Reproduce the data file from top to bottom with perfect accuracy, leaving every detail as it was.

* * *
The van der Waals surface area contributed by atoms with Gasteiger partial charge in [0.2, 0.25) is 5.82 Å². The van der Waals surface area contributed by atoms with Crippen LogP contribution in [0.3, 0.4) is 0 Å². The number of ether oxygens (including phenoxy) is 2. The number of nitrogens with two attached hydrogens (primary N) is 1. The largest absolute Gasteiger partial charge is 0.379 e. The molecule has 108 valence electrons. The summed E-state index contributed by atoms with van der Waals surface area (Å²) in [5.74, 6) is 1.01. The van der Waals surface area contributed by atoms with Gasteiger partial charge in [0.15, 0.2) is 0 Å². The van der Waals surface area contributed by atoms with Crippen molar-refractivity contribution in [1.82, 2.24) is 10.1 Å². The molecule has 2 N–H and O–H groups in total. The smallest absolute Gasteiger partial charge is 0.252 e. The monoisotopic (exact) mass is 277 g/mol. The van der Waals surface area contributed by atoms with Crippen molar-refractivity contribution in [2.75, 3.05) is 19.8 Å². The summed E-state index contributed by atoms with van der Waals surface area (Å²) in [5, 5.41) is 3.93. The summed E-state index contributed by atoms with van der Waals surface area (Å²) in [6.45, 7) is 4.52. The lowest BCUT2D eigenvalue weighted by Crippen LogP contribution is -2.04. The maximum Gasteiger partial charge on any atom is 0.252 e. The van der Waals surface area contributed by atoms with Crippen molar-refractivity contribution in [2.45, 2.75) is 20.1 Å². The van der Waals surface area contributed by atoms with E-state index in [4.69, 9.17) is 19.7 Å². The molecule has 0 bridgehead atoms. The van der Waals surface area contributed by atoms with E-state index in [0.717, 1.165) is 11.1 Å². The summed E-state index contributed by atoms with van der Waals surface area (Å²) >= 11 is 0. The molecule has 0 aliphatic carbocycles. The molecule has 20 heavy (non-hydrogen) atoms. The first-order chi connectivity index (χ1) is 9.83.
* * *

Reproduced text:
The van der Waals surface area contributed by atoms with Gasteiger partial charge in [0.2, 0.25) is 5.82 Å². The van der Waals surface area contributed by atoms with Crippen LogP contribution in [0.3, 0.4) is 0 Å². The number of ether oxygens (including phenoxy) is 2. The number of nitrogens with two attached hydrogens (primary N) is 1. The largest absolute Gasteiger partial charge is 0.379 e. The molecule has 108 valence electrons. The summed E-state index contributed by atoms with van der Waals surface area (Å²) in [5.74, 6) is 1.01. The van der Waals surface area contributed by atoms with Gasteiger partial charge in [0.15, 0.2) is 0 Å². The van der Waals surface area contributed by atoms with Crippen molar-refractivity contribution in [1.82, 2.24) is 10.1 Å². The molecule has 2 N–H and O–H groups in total. The smallest absolute Gasteiger partial charge is 0.252 e. The monoisotopic (exact) mass is 277 g/mol. The van der Waals surface area contributed by atoms with Crippen molar-refractivity contribution in [2.75, 3.05) is 19.8 Å². The summed E-state index contributed by atoms with van der Waals surface area (Å²) in [5, 5.41) is 3.93. The summed E-state index contributed by atoms with van der Waals surface area (Å²) in [6.45, 7) is 4.52. The lowest BCUT2D eigenvalue weighted by Crippen LogP contribution is -2.04. The maximum Gasteiger partial charge on any atom is 0.252 e. The van der Waals surface area contributed by atoms with Crippen molar-refractivity contribution in [2.45, 2.75) is 20.1 Å². The van der Waals surface area contributed by atoms with E-state index in [4.69, 9.17) is 19.7 Å². The molecule has 0 bridgehead atoms. The van der Waals surface area contributed by atoms with E-state index in [0.717, 1.165) is 11.1 Å². The summed E-state index contributed by atoms with van der Waals surface area (Å²) >= 11 is 0. The molecule has 0 aliphatic carbocycles. The molecule has 20 heavy (non-hydrogen) atoms. The first-order chi connectivity index (χ1) is 9.83.